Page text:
Arduino IDE is an application that exists for various environments - Linux, Windows and MAC and allows you to write programs, compile them and flash them in a micro-controller.

This application was for a long time been in version 1.0.5 and in the meantime the final version of the 1.6.x family that is currently in 1.6.4 has been released. This version is the version released by the original creators - The Arduino.CC, this version can be downloaded in this link. However, another 1.7.x version appeared in version 1.7.4 and was launched by - the entity that manufactures the cards in Italy. This version can be downloaded from this link.
Apart from these confusions created by the dispute of the trademark Arduino - both versions work with the version 1.6 family is the one I think should be used since it is the one that has the latest developments and patches.

It is a tool that allows the creation of so-called sketchs that allows to materialize the instructions that the micro-controller must execute. The IDE supports a ton of cards / microcontrollers and even adds support for new microcontrollers.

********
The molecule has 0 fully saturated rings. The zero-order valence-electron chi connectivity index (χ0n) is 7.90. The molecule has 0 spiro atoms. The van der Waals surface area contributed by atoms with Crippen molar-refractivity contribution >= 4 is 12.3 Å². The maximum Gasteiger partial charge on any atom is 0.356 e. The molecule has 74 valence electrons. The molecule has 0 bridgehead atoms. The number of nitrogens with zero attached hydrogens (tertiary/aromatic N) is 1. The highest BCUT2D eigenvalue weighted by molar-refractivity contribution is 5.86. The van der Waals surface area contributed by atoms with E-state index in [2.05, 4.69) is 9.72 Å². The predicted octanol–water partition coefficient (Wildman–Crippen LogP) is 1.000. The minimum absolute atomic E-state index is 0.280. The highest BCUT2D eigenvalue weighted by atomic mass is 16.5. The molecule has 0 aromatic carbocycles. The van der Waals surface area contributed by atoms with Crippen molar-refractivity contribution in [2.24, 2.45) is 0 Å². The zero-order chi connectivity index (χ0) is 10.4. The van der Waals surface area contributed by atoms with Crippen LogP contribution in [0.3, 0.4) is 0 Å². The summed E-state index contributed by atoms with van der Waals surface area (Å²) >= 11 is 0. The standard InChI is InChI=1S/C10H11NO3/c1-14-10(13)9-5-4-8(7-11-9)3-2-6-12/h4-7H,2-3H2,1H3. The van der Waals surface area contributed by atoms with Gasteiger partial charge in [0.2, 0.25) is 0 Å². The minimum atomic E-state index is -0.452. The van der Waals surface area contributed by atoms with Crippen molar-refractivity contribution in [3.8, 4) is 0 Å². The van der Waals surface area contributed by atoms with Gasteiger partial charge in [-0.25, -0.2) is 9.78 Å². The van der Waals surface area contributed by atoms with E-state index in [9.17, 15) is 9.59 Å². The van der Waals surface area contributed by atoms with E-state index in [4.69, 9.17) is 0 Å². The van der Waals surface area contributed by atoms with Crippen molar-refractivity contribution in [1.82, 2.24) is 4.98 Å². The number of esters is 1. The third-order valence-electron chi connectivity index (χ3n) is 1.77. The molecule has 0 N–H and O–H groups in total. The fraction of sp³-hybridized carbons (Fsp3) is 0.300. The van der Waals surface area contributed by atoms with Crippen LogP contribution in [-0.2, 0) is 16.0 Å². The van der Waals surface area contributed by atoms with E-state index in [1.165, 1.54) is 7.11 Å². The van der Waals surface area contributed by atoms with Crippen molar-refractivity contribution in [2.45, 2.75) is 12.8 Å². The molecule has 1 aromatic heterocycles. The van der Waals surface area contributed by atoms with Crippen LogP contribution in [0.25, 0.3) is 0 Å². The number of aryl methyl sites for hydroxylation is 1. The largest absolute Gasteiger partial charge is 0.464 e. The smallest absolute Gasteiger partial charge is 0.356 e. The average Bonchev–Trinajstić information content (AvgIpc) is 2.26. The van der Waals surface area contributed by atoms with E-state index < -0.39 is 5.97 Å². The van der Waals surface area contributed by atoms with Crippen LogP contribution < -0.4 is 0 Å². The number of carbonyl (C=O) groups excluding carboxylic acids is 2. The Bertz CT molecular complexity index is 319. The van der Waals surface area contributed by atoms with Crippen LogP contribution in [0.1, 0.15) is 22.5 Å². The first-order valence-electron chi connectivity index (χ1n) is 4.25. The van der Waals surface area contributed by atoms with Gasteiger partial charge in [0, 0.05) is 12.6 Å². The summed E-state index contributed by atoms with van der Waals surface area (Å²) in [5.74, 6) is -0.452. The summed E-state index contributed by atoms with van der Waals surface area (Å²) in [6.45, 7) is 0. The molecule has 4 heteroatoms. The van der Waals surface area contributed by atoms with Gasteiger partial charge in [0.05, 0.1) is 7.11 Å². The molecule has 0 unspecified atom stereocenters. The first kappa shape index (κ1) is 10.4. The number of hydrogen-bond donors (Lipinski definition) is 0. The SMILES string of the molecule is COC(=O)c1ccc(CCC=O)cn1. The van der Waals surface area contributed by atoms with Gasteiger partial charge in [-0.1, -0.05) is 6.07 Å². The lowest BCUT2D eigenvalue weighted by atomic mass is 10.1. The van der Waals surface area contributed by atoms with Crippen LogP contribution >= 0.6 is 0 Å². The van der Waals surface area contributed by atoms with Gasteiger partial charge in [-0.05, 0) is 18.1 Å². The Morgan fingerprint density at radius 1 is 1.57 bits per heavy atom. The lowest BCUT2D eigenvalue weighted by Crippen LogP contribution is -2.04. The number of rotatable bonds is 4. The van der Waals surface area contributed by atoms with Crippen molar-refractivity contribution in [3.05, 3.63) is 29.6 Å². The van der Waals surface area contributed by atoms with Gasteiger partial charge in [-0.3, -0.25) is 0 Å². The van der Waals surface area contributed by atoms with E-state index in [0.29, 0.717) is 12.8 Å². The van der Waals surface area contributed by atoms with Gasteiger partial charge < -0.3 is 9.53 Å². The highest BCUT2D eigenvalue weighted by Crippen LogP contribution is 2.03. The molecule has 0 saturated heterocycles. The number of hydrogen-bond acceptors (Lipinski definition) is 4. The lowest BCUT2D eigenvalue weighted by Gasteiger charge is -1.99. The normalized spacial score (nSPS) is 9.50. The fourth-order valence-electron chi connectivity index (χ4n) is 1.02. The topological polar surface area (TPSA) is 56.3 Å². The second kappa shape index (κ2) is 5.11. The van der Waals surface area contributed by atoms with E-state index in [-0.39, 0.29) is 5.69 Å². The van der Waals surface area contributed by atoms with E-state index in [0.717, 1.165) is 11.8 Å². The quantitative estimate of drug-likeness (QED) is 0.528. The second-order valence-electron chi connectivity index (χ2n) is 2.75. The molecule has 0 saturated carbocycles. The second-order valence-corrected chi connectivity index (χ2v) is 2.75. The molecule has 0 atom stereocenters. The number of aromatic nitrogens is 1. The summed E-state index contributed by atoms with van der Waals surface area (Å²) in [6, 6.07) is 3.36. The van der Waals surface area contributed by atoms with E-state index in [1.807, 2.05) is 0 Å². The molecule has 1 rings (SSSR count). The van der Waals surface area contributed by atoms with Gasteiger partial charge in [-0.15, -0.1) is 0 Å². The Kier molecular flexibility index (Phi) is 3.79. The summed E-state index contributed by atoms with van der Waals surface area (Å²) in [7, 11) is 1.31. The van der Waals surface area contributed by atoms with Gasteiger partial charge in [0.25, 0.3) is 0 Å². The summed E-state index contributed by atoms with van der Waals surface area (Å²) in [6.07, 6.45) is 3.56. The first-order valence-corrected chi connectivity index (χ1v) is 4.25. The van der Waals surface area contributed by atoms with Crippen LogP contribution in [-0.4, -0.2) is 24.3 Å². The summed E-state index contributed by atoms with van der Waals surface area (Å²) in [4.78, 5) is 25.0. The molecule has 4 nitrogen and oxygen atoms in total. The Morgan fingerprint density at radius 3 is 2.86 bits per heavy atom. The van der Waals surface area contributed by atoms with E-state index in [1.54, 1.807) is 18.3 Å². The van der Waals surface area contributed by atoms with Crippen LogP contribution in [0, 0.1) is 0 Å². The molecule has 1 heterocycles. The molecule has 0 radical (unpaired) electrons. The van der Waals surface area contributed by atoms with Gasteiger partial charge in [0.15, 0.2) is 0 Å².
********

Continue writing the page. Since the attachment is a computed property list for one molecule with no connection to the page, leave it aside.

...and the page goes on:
The programming is done in C/C++ with resources to several libraries to perform various actions on the I/Os of the micro-controllers. These libraries can also be downloaded from the Internet and added to the IDE.

Any program in Arduino has a master file with the INO extension or the old extension PDE.

The structure of a program is as follows:


The two functions are incorporated into the final code as follows:

  • The setup function is executed only once at the start of the program - It mainly serves for initialization code.
  • The loop function is executed repeatedly just after the setup.

The Arduino IDE is a GUI that hides the invocation of the compiler (GCC) and the software that allows the flash of the code in the micro-controller (avrdude).

This is an advanced tool that only interests those who want to make programs to run on micro-controllers.
The limits are our imagination (the size of the flash memory or the number of I / O pins). There are thousands of designs to explore and replicate that allow you to do things as diferent as opening garage doors through bluetooth or controlling a watering system according to the level of humidity of the land, etc.

If you think it’s a tool just for learning or for small things, firmware Marlin used on some 3D printers is compiled with the Arduino IDE.

Useful links: